ALBUQUERQUE (KRQE) - The Albuquerque police officer who shot and killed an Iraqi War veteran during a standoff three years ago described the shooting for a civil-court jury on Tuesday.
A judge has already ruled the shooting to be an excessive use of force, but even so Officer Brett Lampiris-Tremba insisted he had no other choice than to shoot Kenneth Ellis outside a 7-Eleven store.
As the trial of a lawsuit filed by Ellis' families continues, Lampiris-Tremba told jurors in detail what he thought just after he pulled the trigger on that morning in January 2010.
"I saw what was one of the most horrible things I've seen in my life," he testified. "He was having a hard time after I fired my round at him.
"It did stop his action. Unless you want me to, I'd rather not describe that."
The officer testified earlier that he had stopped Ellis' car at the request of other officer involved in an undercover operation nearby.
Lampiris-Tremba told jurors in the moments leading up to the shooting he was afraid for his safety, the safety of other officers at the scene and the safety of the general public.
He described Ellis as agitated and holding a gun to his head while talking to his mother on a cell phone.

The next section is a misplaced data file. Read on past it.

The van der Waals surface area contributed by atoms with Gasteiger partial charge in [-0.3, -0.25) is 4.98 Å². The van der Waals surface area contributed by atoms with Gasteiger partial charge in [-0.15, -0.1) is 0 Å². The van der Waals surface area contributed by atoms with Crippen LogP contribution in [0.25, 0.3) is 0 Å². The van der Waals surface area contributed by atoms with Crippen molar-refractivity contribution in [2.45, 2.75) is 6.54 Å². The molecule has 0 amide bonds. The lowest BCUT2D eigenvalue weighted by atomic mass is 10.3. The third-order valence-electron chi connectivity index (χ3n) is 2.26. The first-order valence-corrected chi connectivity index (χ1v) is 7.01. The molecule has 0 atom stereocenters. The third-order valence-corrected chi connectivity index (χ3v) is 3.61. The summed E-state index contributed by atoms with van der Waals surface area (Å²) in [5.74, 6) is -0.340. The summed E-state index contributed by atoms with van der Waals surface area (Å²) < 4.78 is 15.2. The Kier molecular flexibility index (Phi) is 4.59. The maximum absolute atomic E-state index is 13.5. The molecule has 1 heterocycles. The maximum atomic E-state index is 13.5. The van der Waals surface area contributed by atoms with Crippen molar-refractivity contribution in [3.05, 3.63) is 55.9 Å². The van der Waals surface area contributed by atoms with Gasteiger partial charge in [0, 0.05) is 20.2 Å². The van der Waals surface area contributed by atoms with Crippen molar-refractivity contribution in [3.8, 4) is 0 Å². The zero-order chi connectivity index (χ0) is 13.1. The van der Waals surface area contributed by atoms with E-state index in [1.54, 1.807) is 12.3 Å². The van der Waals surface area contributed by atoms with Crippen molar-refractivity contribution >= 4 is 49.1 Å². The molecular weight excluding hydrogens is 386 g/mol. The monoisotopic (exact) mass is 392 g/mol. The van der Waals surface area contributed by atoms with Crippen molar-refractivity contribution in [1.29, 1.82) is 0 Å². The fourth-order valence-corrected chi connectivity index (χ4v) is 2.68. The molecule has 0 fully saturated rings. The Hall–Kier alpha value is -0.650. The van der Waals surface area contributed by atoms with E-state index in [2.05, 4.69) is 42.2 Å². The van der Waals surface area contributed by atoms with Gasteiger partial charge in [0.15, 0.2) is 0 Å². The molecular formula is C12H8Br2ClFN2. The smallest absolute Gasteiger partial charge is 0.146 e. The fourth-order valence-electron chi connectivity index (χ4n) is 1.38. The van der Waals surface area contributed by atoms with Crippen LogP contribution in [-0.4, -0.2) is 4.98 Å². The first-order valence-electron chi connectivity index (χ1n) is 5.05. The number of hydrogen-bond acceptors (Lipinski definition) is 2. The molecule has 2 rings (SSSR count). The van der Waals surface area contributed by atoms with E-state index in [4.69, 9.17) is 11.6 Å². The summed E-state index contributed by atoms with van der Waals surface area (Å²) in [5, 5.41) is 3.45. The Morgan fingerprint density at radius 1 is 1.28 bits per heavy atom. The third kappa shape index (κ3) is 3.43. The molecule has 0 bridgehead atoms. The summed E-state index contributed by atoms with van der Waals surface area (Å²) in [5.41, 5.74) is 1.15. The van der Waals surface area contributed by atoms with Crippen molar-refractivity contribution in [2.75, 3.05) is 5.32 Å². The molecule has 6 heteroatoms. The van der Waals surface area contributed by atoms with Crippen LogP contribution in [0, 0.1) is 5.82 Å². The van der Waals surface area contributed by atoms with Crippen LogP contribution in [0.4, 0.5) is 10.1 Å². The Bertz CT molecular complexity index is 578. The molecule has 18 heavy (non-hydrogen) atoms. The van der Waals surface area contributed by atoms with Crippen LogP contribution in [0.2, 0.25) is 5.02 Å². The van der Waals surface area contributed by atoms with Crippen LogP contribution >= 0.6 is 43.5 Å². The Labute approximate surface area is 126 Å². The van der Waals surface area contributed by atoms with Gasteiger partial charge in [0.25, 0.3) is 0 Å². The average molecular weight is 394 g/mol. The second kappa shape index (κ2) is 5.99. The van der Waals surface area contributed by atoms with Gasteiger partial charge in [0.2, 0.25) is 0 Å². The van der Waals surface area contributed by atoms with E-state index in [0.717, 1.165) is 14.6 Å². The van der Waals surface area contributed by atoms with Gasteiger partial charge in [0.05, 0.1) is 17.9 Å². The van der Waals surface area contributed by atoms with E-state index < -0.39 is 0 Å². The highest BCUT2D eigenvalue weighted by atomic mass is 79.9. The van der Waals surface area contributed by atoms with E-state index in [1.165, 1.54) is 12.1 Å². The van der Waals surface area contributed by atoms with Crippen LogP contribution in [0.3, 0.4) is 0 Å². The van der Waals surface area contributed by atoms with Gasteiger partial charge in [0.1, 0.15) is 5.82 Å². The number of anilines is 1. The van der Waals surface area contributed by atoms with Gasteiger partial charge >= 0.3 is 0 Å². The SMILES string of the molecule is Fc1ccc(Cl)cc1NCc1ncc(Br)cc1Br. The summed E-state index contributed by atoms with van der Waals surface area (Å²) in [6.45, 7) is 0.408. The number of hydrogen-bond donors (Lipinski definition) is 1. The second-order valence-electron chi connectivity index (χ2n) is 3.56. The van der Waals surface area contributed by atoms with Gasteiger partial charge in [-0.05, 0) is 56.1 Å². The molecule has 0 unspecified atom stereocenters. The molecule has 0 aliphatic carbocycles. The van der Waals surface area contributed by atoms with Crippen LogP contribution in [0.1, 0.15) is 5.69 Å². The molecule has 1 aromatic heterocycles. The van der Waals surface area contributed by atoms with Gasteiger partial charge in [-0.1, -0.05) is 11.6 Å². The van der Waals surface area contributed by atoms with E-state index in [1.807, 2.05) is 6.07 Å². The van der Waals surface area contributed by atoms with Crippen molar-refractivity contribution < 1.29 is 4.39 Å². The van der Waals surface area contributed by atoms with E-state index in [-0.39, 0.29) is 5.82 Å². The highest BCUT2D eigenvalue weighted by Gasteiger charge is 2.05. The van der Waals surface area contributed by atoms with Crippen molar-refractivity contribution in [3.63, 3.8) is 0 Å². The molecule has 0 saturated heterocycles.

"He said, 'I'm here at this location. Mom, there's cops around. Mom, I'm not going to go back to prison,'" the officer said.
When Ellis took a step toward another officer, Lampiris-Tremba said he decided to pull the trigger.
"After I fired, I had heard other officers say, 'Did he shoot himself? Did he kill himself?" Lampiris-Tremba said. "And I thought, 'No, I shot him,' and then I turn and I said, 'Did I shoot him? Yeah, I shot him.'"
The attorney for the Ellis family pointed out that Lampiris-Tremba never mentioned Ellis taking a step toward officers in earlier interviews.
And when asked why he didn't shoot Ellis in the arm or the leg, the officer said that wasn't an option.
"That's TV stuff," he testified. "That doesn't work, especially with a moving target."
Jury members have to decide on a number of things including whether the traffic stop that led to the shooting was legal and if the Albuquerque Police Department has a problem with its hiring and training policies.
They will also decide on damages based on the earlier ruling of the shooting being excessive force.
Lampiris-Tremba's testimony wrapped up Tuesday.
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